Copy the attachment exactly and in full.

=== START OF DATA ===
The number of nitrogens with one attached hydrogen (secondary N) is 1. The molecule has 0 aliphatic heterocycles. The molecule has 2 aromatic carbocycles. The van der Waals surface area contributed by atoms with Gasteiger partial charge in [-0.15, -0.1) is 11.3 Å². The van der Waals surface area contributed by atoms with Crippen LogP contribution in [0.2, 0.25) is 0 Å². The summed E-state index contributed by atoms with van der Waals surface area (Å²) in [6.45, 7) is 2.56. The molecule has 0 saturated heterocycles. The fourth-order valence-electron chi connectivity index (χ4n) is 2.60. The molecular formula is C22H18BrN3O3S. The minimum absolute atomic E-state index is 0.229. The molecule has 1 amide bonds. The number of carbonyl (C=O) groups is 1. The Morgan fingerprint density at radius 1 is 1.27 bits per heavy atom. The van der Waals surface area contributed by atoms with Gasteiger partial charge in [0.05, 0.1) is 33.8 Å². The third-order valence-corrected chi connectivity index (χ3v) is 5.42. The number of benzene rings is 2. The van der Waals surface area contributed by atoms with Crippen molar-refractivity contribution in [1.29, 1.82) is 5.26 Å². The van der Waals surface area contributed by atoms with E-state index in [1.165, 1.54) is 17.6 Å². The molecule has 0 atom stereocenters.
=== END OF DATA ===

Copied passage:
The number of nitrogens with one attached hydrogen (secondary N) is 1. The molecule has 0 aliphatic heterocycles. The molecule has 2 aromatic carbocycles. The van der Waals surface area contributed by atoms with Gasteiger partial charge in [-0.15, -0.1) is 11.3 Å². The van der Waals surface area contributed by atoms with Crippen LogP contribution in [0.2, 0.25) is 0 Å². The summed E-state index contributed by atoms with van der Waals surface area (Å²) in [6.45, 7) is 2.56. The molecule has 0 saturated heterocycles. The fourth-order valence-electron chi connectivity index (χ4n) is 2.60. The molecular formula is C22H18BrN3O3S. The minimum absolute atomic E-state index is 0.229. The molecule has 1 amide bonds. The number of carbonyl (C=O) groups is 1. The Morgan fingerprint density at radius 1 is 1.27 bits per heavy atom. The van der Waals surface area contributed by atoms with Gasteiger partial charge in [0.05, 0.1) is 33.8 Å². The third-order valence-corrected chi connectivity index (χ3v) is 5.42. The number of benzene rings is 2. The van der Waals surface area contributed by atoms with Crippen molar-refractivity contribution in [1.29, 1.82) is 5.26 Å². The van der Waals surface area contributed by atoms with E-state index in [1.165, 1.54) is 17.6 Å². The molecule has 0 atom stereocenters.